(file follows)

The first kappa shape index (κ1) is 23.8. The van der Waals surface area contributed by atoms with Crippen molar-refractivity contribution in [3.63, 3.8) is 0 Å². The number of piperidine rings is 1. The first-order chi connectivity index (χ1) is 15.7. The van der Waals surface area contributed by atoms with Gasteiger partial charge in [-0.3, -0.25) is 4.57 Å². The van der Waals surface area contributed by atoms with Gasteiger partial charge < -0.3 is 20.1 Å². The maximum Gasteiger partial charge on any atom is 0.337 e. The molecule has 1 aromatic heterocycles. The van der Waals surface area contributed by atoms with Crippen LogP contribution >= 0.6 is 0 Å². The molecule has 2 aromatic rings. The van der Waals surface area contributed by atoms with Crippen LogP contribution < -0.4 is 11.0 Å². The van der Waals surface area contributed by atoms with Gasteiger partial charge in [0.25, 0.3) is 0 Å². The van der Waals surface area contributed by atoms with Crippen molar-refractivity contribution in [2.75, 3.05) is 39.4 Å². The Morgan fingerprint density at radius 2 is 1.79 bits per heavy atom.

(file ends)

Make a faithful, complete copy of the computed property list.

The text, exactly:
The first kappa shape index (κ1) is 23.8. The van der Waals surface area contributed by atoms with Crippen molar-refractivity contribution in [3.63, 3.8) is 0 Å². The number of piperidine rings is 1. The first-order chi connectivity index (χ1) is 15.7. The van der Waals surface area contributed by atoms with Gasteiger partial charge in [-0.3, -0.25) is 4.57 Å². The van der Waals surface area contributed by atoms with Gasteiger partial charge < -0.3 is 20.1 Å². The maximum Gasteiger partial charge on any atom is 0.337 e. The molecule has 1 aromatic heterocycles. The van der Waals surface area contributed by atoms with Crippen LogP contribution >= 0.6 is 0 Å². The molecule has 2 aromatic rings. The van der Waals surface area contributed by atoms with Crippen LogP contribution < -0.4 is 11.0 Å². The van der Waals surface area contributed by atoms with Gasteiger partial charge in [0.25, 0.3) is 0 Å². The van der Waals surface area contributed by atoms with Crippen molar-refractivity contribution in [2.75, 3.05) is 39.4 Å². The Morgan fingerprint density at radius 2 is 1.79 bits per heavy atom.